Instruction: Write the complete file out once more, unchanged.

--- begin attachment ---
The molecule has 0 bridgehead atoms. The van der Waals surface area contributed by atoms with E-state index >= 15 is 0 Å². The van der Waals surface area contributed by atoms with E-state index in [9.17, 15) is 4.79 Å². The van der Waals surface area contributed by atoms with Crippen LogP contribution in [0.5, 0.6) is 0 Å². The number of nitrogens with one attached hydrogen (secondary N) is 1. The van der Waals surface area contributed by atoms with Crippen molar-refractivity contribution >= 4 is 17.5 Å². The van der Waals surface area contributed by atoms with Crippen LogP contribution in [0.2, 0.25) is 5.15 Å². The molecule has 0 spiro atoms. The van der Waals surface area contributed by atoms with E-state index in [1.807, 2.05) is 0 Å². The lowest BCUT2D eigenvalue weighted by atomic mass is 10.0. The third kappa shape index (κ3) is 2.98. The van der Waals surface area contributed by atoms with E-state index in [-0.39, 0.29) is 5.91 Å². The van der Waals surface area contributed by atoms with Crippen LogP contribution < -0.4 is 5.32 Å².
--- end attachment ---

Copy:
The molecule has 0 bridgehead atoms. The van der Waals surface area contributed by atoms with E-state index >= 15 is 0 Å². The van der Waals surface area contributed by atoms with E-state index in [9.17, 15) is 4.79 Å². The van der Waals surface area contributed by atoms with Crippen LogP contribution in [0.5, 0.6) is 0 Å². The number of nitrogens with one attached hydrogen (secondary N) is 1. The van der Waals surface area contributed by atoms with Crippen molar-refractivity contribution >= 4 is 17.5 Å². The van der Waals surface area contributed by atoms with Crippen LogP contribution in [0.2, 0.25) is 5.15 Å². The molecule has 0 spiro atoms. The van der Waals surface area contributed by atoms with E-state index in [1.807, 2.05) is 0 Å². The lowest BCUT2D eigenvalue weighted by atomic mass is 10.0. The third kappa shape index (κ3) is 2.98. The van der Waals surface area contributed by atoms with E-state index in [-0.39, 0.29) is 5.91 Å². The van der Waals surface area contributed by atoms with Crippen LogP contribution < -0.4 is 5.32 Å².